BUT-SAN Asansör ve Elektrik Malzemeleri Tic. ve San. Ltd. Şti.

As Deadline Nears For EN 81-20/50, There Are Many Questions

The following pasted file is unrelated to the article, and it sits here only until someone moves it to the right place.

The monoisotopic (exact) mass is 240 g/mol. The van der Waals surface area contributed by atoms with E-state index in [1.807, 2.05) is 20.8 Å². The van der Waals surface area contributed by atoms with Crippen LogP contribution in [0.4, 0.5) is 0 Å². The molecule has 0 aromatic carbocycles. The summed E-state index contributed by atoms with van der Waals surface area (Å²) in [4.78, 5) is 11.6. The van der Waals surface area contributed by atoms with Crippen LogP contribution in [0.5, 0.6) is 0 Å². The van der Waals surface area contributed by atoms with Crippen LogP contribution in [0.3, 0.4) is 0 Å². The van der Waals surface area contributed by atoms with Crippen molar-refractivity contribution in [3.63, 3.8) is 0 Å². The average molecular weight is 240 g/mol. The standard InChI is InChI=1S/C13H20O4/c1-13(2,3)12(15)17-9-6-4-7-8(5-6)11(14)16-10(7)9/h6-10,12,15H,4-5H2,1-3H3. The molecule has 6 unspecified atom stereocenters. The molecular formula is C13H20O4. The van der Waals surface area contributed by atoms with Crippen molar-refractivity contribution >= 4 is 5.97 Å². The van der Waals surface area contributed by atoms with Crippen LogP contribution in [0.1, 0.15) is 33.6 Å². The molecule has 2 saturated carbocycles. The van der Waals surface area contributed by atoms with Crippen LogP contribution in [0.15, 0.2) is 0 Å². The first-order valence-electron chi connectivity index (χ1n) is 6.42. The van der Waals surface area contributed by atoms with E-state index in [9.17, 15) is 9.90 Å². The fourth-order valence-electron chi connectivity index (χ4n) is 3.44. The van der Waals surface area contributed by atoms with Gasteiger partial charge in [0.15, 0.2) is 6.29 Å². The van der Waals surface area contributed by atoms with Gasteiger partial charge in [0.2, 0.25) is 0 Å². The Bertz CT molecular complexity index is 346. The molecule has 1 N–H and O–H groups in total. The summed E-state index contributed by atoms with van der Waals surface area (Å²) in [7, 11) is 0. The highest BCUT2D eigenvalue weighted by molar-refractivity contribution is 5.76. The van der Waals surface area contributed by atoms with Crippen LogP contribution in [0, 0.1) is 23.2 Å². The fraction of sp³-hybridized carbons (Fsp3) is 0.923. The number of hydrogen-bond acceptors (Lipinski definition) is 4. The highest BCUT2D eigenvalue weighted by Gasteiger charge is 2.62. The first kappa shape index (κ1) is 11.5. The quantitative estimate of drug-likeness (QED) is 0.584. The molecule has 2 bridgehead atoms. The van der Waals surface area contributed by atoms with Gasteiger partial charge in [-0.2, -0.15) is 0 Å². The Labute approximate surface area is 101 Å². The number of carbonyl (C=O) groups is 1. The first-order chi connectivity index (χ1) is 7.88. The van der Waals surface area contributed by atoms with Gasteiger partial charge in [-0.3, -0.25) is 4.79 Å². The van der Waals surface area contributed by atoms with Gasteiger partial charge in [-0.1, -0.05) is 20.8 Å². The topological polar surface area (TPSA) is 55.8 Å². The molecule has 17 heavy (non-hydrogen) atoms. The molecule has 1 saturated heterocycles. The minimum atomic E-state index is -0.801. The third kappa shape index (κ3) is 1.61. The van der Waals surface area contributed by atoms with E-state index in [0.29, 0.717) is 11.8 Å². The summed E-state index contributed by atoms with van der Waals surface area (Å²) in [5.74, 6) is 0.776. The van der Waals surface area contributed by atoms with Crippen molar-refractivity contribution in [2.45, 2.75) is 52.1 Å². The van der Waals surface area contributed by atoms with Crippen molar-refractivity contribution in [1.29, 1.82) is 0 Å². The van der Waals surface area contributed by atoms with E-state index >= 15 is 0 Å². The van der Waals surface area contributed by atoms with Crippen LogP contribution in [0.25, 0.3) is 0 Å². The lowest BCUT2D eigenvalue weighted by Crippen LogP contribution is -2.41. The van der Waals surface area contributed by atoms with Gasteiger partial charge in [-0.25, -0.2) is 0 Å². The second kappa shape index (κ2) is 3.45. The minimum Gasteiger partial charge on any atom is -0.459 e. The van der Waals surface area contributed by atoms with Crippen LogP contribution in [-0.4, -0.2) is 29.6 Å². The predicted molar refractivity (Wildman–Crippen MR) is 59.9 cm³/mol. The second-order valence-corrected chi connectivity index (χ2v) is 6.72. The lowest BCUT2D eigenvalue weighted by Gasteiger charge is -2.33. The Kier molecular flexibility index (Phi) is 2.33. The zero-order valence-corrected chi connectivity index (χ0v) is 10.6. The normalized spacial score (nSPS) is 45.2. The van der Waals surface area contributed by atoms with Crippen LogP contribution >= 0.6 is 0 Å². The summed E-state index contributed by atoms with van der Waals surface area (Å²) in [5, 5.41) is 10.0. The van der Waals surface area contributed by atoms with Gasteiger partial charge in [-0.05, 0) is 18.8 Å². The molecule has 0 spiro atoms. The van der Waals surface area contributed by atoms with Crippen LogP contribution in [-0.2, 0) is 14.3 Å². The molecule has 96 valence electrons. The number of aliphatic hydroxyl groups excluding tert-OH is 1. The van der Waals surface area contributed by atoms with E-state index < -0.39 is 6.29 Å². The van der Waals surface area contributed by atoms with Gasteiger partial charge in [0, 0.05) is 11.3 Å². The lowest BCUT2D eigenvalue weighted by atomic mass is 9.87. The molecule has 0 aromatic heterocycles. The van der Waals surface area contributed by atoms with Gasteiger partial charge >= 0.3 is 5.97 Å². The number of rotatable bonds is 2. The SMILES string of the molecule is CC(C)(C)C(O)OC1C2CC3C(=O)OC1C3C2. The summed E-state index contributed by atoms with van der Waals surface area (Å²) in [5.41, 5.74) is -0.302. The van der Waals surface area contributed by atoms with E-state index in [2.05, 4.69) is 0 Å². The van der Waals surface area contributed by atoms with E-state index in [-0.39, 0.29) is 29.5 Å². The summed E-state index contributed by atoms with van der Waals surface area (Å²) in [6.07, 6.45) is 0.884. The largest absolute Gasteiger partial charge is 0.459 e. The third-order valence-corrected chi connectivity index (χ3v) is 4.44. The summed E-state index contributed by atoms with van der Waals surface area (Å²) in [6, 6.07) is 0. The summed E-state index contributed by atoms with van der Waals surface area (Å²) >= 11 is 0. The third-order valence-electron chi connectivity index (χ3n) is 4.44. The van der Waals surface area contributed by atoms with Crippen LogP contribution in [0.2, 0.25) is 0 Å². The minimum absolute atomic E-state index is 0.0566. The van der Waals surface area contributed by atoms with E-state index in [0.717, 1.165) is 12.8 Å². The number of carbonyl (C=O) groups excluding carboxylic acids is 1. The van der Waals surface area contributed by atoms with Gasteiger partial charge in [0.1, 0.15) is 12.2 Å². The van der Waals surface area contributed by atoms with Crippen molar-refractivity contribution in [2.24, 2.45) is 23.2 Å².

On April 20, 2016, the European Commission issued the EN 81-20 and EN 81-50 elevator standards, and implemented a transitional period that will end on August 31, 2017. After this date, EN 81-1 + A3 and EN 81-2 + A3 standards will no longer be valid, and elevators will have to conform to the EN 81-20/50 standards as a whole, together with machine room, well and wellbore areas. EN 81-20 and EN 81-50 standards have made important compulsory innovations. The specialists of our industry have written articles and organized training sessions and seminars about the requirements of the new standards and the innovations they bring. I would like to thank all the sector members, specialists and institutions that have contributed to this matter. After many introductory and training sessions regarding the new standards, I do not think it is necessary to list all the innovations here again, but I think it would be useful to refer to some of the important changes. For example, the intensity of lighting required in machine rooms and in the well have been clarified. Other changes address requirements for machine maintenance on the cabin. At the bottom of the well, the conditions for the emergency stop button and maintenance control were determined. The characteristics of the well-bore stairway were clarified, and the conditions for the door to access the wellbore were specified. New conditions also have been identified for the upper areas of the cabins and the wellbore living spaces. The condition that floor doors must pass the pendulum test was laid down, as was the condition that the cabin door should not be opened until a certain force is applied out of the unlocking area. Moreover, the UCM is now a clearly defined security component. These are just some of the changes laid out in EN 81-20/50. These new standards aim to make elevators safer for users, maintenance personnel, and inspection/control personnel, and this goal will be achieved as soon as the new standards are applied correctly. But as the August deadline approaches, there are many questions yet to be answered: Are the elevator sector’s stakeholders – the people, institutions and companies that use elevators in work or in other situations – ready for the application of the new standards? Are construction projects that continue at a dizzying speed compatible with the new standards? Are projects still in the design stage being planned according to new standards? Have the manufacturers’ products been adapted and approved for the new standards while meeting the needs of the domestic market and the growing export markets, which are becoming more and more important to the industry every day? Are the sales, design, purchasing and assembly departments of elevator contracting and assembly companies ready to explain, design, buy and install the correct product in a sector where competition is very high and the installation periods are becoming more and more critical each day? These last two questions are important for me: Are the certification bodies, inspection bodies and the field experts who are responsible for the testing, certification and inspection of new lifts and components ready for new standards? And, in countries that implement the regulations and standards, are the enforcement authorities ready? We’ve asked a lot of questions, so let’s stop here. I do hope, however, that the relevant sector elements can easily say “yes” or take the necessary precautions to say yes for the above questions, and I wish for healthy and safe days ahead. http://www.elevatorworld.com.tr